Inspect greens, tees, flags and hole positions for damage or vandalism.
Vandalism often increases during the winter months particularly as the nights draw in.


Diseases

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Daily / Weekly

Greens , Tees , Fairways. Keep an eye on fungal disease attack. Cool, moist and even mild conditions can still be experienced in December, favourable conditions for an outbreak of disease. Use approved fungicides to treat infected areas.

Divotting

As required

Greens, Tees and Fairways. Repair any divots and scars. Mix grass seed with a soil /sand rootzone and back fill the divots and scars with soil /seed mix. The seed will still germinate in favourable weather conditions

Drainage


Weekly

Inspect drainage outfalls, channels and ditches. Ensure that they are working.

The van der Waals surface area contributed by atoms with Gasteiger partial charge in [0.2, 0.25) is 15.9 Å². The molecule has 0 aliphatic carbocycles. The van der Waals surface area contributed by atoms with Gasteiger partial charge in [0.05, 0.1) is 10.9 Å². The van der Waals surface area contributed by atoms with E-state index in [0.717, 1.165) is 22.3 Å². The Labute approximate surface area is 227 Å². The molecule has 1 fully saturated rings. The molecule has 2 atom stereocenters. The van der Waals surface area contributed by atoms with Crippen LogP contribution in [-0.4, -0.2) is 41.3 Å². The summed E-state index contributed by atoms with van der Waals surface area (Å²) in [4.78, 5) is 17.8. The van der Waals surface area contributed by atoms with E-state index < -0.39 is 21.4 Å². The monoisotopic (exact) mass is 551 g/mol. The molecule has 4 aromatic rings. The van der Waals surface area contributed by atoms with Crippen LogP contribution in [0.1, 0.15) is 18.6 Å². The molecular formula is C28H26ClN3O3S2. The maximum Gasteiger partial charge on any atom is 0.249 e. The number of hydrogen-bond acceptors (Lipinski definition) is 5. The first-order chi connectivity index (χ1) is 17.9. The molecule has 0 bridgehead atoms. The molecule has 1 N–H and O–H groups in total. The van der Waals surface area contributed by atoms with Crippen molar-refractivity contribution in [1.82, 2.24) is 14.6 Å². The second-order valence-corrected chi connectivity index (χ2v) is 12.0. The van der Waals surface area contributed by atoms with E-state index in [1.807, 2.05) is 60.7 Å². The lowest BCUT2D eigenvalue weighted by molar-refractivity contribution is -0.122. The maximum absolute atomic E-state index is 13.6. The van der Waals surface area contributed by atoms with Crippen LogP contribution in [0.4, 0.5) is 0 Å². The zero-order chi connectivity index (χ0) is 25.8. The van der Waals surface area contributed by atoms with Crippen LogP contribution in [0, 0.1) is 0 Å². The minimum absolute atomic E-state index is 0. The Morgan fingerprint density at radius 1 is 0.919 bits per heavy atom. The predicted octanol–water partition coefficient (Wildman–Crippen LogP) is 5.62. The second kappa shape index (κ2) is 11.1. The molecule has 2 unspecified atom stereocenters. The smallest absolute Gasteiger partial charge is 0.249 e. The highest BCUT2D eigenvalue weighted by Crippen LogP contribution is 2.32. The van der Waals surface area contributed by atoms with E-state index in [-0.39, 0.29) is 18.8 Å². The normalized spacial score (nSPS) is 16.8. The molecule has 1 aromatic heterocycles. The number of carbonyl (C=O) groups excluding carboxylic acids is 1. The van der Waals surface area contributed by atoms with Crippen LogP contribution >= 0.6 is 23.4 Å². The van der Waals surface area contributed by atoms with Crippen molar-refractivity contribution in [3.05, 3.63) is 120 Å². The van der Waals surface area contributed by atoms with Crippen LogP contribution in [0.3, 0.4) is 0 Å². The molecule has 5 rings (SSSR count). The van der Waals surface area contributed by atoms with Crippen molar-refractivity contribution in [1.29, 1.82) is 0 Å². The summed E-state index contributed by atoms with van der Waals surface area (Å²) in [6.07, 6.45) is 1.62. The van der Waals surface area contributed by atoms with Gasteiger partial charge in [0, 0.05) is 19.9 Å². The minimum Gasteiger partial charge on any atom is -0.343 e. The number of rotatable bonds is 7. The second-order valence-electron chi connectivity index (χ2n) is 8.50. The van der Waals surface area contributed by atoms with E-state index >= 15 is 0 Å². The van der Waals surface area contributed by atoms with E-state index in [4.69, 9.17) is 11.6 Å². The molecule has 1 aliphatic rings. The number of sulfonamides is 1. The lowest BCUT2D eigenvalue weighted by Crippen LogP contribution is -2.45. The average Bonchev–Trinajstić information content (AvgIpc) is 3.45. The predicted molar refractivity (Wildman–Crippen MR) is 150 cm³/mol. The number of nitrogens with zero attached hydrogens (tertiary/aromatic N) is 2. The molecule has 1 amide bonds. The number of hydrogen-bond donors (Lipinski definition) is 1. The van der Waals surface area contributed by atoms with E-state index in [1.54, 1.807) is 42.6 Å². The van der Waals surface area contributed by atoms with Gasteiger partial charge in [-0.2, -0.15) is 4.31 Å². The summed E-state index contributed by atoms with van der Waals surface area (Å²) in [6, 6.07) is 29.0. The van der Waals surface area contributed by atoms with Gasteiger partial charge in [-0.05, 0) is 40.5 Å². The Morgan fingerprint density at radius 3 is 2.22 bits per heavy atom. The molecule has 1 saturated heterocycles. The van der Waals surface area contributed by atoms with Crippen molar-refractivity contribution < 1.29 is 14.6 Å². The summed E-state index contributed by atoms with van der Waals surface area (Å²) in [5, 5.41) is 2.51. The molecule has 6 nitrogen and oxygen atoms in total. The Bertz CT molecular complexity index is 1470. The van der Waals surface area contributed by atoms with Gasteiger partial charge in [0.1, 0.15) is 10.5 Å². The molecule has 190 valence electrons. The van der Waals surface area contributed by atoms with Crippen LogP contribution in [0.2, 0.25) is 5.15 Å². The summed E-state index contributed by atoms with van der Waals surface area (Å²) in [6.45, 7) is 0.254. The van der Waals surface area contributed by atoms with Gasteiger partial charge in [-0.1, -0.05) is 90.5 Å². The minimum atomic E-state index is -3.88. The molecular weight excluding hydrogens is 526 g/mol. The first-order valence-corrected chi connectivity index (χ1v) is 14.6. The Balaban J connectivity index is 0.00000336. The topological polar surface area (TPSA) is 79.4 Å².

It is during the winter months that most golf course managers / greenkeepers can evaluate the condition and performance of their drainage systems.

Fertiliser programme

If grass shows signs of stress (weak growth, discoloured)

Fertiliser treatment and turf tonic can be continued in accordance with your annual programme. If you haven't got a fertiliser programme, have your soil tested; try an independent soil analysis company for an impartial set of results.

Fertiliser programmes are not generally carried out after December due to the change in air and soil temperatures as most turf grasses usually start to become dormant, slower growing. However, some greenkeepers may apply some liquid iron to keep the turf healthy and strong. USGA greens often do require some top up feeding during the winter to maintain nutrient status of the green.

Footpaths

As required